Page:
'Unmasking Antifa Act': Proposed US law could send masked anti-fascist activists to prison for 15 years

Activists claim bill could jeopardise their safety and embolden far-right protesters

Emily Shugerman
New York
Wednesday 11 July 2018 19:47 BST
An Antifa demonstrator holds up the remains of a tattered and burned US national flag during the Denver March Against Sharia Law in Denver, Colorado
An Antifa demonstrator holds up the remains of a tattered and burned US national flag during the Denver March Against Sharia Law in Denver, Colorado (JASON CONNOLLY/AFP/Getty Images)

A US congressman has introduced a bill that could send anti-fascist activists to prison for up to 15 years for protesting in masks.

The bill, introduced by Republican Representative Dan Donovan, imposes penalties on anyone who “injures, oppresses, threatens, or intimidates” another person while wearing a mask or disguise.

While the text of the bill itself does not mention anti-fascist activists, the name is more explicit: “The Unmasking Antifa Act of 2018.”

“Antifa” is shorthand for a loosely organised group of left-wing protesters who track and protest neo-Nazi organising in their areas. Occasionally, the activists dress in black and cover their faces to conceal their identities.

Passing a bill to criminalise these tactics, some antifa activists said, could jeopardise their safety and embolden right-wing protesters.

“This bill explicitly targets the tactics used by anti-fascists to protect themselves against the violence and harassment of the far-right groups who routinely target them,” said Janine Renee Cunningham, a member of New York’s Metropolitan Anarchist Coordinating Council, in a statement to The Independent.

She added: “As a result, it should be considered tacit support of not only fascism, but also dangerous alt-right groups in this country.”

White supremacists clash with anti-fascist campaigners ahead of Virginia rally

Anti-fascist organising gained notoriety last year, after activists showed up to counter-protest a white supremacist rally in Charlottesville, Virginia. One counter-protester, 32-year-old Heather Heyer, was killed by an attendee at the event, who acquaintances have identified as a Nazi sympathiser.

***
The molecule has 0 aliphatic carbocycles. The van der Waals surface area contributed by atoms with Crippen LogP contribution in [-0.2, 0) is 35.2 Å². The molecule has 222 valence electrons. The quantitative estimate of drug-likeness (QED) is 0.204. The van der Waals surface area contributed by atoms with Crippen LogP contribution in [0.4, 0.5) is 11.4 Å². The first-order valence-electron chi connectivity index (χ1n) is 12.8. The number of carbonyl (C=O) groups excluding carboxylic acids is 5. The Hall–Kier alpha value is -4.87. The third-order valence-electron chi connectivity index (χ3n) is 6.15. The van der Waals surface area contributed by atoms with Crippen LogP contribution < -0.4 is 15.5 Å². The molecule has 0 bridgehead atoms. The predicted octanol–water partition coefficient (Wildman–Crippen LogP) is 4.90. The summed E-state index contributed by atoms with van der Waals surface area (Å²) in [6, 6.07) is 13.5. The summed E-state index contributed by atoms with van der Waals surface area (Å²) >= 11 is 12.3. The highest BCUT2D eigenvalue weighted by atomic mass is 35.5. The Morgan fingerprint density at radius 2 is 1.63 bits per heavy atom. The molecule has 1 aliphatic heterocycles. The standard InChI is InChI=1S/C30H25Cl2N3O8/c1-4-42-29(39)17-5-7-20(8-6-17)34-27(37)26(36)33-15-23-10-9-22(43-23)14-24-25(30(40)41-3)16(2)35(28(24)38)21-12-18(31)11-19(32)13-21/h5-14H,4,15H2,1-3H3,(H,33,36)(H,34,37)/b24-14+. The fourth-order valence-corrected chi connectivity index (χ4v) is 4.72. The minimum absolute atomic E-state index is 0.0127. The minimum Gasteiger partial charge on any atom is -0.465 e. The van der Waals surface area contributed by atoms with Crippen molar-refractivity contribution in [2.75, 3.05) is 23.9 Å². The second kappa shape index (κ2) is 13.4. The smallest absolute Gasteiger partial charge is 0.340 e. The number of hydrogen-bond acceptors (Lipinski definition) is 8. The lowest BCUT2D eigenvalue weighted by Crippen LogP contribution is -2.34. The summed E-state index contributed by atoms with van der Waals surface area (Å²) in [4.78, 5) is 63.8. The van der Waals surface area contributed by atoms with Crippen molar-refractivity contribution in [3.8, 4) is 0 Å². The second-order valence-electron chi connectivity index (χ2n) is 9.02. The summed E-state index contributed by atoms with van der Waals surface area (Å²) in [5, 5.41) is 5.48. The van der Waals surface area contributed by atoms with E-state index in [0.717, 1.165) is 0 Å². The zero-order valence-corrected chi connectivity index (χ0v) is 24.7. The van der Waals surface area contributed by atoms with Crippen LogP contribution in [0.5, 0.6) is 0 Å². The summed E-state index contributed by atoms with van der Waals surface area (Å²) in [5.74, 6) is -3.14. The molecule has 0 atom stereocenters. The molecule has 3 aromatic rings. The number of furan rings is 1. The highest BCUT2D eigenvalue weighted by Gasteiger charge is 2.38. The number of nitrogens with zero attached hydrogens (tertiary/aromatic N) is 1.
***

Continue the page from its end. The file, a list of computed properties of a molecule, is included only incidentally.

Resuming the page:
President Donald Trump condemned Ms Heyer’s death at the time, but also blamed violence at the rally on “both sides”. He later singled out the “far left” for criticism, accusing them of violently charging at the rally attendees.

Walter Shaub – the former head of the US Office of Government Ethics, who resigned in protest under Mr Trump – tweeted about Mr Donovan's bill on Tuesday.

“Two groups go to Charlottesville. A big group chants racist filth, wields semi-automatic assault rifles, fires a gun into a crowd & murders a woman with a car. A small group wears masks," he wrote. "It’s the small group these Congressmen want to lock up for 15 years. Authoritarianism rises.”

Ryan Patrick, a spokesperson for Mr Donovan, told The Independent that the bill was not intended to target any one group in particular. He noted that the bill simply would simply update existing civil rights statutes to add a penalties for wearing a mask.

But a fact sheet sent out by his Mr Donovan's office highlighted alleged acts of violent violence by antifa activists – including a rally in Berkeley, California, where protesters threw Molotov cocktails before an appearance by right-wing provocateur Milo Yiannopoulos.

“Americans have the natural right to speak and protest freely; it is not a right to throw Molotov cocktails and beat people while hiding behind a mask,” Mr Donovan, who represents New York, said of the bill in a statement.

Domestic extremists of all kinds killed at least 372 people in the US between 2007 and 2016, according to the Anti-Defamation League. Of those deaths, approximately 74 per cent were at the hands of right-wing extremists. Two per cent were carried out by left-wing extremists.

Michael Loadenthal, a professor of sociology and social justice at Miami University, said he did not think Mr Donovan's bill was designed to protect Americans from violence, but instead to discourage protest.

“Even if this bill never gets passed ... it’s designed to show people that there could be very severe consequences for what is seen as a self-defensive manoeuvre,” he said, referring to the tactic of wearing a mask.

“It seems like this law is designed to make resistance to organised fascist assemblies more difficult."

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